With depressed commodity prices, farmers are looking for premiums wherever they can find them. One of the open markets that pay a premium is non-genetically modified corn and soybeans. It takes more management, and there are challenges, especially in beating tough weeds, but farmers are looking at this as an option for profitability.
Neligh, Neb. farmer, Kenny Reinke, has been raising both non-GMOs and GMOs over the past few years, so he can compare management needs and experiences of both systems.
"The best advice I can give for growing non-GMOs is to be prepared," Reinke says. "Although the opportunities for non-GMO contracts are growing, the slump in commodity prices has increased the number of producers looking for added premiums, which ultimately weighs on the amount of premiums available."
Because non-GMO contract growers have to meet specific purity levels in the grain they market, they must constantly take every step possible to maintain purity. "It starts with ordering seed," Reinke says. "I try to use bulk boxes whenever possible since I use a central-fill planter. This requires knowing exactly what seed goes where and how much is required for a specific field." Reinke uses bags to fill in and provide a clean-out window when switching fields.
"I have noticed that seed companies are getting better at identifying non-GMO and GMO varieties," he adds. "The first year at planting time, I really had to watch seed tags. I load my seed plan into a spreadsheet that then gets uploaded to Dropbox, which gives me the ability to have the information at my fingertips," Reinke explains. "This makes it easier for me to communicate to my dad when he is tendering seed as to exactly which variety to bring. The tags are still double-checked before anything is unloaded."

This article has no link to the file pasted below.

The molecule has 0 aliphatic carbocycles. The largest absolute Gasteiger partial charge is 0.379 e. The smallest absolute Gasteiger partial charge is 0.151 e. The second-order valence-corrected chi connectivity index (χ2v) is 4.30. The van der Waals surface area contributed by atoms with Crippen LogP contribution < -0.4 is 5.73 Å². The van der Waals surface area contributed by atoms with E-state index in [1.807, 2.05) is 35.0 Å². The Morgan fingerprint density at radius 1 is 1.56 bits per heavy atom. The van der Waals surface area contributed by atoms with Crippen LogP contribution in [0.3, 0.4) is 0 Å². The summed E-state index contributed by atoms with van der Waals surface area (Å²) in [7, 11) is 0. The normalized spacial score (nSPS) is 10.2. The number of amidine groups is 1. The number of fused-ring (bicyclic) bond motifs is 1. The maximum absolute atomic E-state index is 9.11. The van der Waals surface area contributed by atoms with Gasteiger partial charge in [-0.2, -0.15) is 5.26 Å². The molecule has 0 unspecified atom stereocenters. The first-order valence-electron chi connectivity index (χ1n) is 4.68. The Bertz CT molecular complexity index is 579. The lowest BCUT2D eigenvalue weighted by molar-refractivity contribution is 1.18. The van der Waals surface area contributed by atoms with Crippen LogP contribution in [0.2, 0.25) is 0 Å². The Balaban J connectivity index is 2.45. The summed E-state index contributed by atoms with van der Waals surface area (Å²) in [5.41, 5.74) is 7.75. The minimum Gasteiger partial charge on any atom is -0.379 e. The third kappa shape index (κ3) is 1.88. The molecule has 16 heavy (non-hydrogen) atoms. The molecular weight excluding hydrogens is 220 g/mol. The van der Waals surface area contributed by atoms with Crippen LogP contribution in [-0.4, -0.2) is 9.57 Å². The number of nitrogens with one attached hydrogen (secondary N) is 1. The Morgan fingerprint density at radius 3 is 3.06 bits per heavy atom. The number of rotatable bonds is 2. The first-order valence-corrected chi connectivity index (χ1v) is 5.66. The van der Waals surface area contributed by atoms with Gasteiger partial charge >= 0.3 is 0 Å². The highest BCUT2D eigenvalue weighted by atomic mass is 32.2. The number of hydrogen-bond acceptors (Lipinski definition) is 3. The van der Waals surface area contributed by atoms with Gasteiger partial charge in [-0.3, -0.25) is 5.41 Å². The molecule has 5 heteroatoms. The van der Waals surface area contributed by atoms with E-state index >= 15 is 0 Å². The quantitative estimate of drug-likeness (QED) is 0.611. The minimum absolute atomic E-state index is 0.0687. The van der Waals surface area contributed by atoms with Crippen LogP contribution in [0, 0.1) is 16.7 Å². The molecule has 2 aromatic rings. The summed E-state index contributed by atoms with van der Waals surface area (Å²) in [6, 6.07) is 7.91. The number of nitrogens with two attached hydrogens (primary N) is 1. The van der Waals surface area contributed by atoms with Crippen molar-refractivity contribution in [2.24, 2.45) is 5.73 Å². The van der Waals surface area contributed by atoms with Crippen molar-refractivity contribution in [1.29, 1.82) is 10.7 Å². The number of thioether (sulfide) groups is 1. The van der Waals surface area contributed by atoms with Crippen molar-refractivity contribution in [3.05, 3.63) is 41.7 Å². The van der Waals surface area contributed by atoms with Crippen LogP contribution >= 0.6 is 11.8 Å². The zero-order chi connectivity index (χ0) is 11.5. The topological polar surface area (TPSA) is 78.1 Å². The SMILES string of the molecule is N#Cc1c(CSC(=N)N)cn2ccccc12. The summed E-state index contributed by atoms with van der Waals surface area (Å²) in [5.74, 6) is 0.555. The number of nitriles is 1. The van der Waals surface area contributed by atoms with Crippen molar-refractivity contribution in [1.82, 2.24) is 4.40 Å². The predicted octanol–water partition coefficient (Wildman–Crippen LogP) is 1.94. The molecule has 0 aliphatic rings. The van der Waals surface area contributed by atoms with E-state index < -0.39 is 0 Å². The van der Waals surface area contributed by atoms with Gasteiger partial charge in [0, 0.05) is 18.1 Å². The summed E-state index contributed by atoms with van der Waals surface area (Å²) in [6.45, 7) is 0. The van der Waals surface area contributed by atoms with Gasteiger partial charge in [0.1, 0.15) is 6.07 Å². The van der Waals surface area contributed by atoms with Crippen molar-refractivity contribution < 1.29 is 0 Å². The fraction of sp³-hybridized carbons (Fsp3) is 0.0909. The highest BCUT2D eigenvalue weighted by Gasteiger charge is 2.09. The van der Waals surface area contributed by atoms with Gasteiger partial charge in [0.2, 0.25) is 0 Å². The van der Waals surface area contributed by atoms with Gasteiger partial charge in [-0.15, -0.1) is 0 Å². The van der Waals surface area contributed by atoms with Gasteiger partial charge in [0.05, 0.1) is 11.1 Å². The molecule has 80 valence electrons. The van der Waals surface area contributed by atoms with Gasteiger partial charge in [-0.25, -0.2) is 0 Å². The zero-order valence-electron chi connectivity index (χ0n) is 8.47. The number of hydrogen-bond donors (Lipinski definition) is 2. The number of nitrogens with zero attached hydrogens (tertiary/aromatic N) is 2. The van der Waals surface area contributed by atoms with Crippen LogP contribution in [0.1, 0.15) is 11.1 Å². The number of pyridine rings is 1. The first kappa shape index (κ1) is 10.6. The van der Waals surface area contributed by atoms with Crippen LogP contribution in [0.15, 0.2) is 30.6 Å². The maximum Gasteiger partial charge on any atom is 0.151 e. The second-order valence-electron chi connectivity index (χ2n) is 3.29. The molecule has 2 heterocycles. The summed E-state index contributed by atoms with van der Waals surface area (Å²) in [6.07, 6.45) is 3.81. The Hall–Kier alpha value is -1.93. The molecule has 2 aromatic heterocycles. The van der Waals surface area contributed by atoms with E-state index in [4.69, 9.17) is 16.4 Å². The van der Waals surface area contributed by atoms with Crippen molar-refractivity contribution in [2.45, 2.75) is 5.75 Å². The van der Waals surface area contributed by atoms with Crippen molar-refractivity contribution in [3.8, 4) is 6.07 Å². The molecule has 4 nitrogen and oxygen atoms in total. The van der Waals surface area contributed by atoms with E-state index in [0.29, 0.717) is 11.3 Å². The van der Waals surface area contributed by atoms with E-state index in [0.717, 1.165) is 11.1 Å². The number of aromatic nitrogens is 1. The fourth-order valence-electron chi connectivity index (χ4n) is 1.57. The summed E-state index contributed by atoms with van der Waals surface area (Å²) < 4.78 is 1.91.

Technology has made the record-keeping chores even easier and more secure. "Ag Leader monitors and an AgFiniti mobile app on my iPad have made tracking hybrids a much simpler process," Reinke says. "The same monitor does the planting, spraying and harvesting, which gives me incredible traceability."
If the weather permits, Reinke prefers to start planting non-GMO seed first and plant all of those fields before switching to GMO varieties. The same could be said for all field operations.
"With spraying, it's very important," he says. "Not only does spraying all the non-GMO fields together reduce the time required rinsing tanks between fields, but it also reduces the risk of injuring a field with tank contamination."
Of all field operations, harvest is the simplest, according to Reinke. "It still requires management and vigilance," he notes. "With the soybeans yielding less than corn, they are easier to contaminate if you aren't careful because of less volume of grain that you are handling," he says. "A common practice for me has been to dump the first load as cleanout that will not be used to fill the contract. This helps to completely clean any leftover GMO kernels or seeds from the combine, grain carts and semitrailers from the previous field."
John Meuret, J.E. Meuret Grain Co., Brunswick, Neb., says that growing non-GMO crops has become more popular because of the end-user push for non-GMOs, and because of less expensive seed costs and the increase in glyphosate-resistant weeds. Meuret Grain is a local family-owned grain and feed operation offering non-GMO contracts to farmers like Reinke.
"My advice to farmers considering planting non-GMOs is to try it out, but to start small," Meuret says. "We generally see a yield bump for farmers growing non-GMOs," he says. "Part of that reason is that you simply watch the fields closer. It makes you scrutinize those fields because you will worry about getting behind on weeds or insects."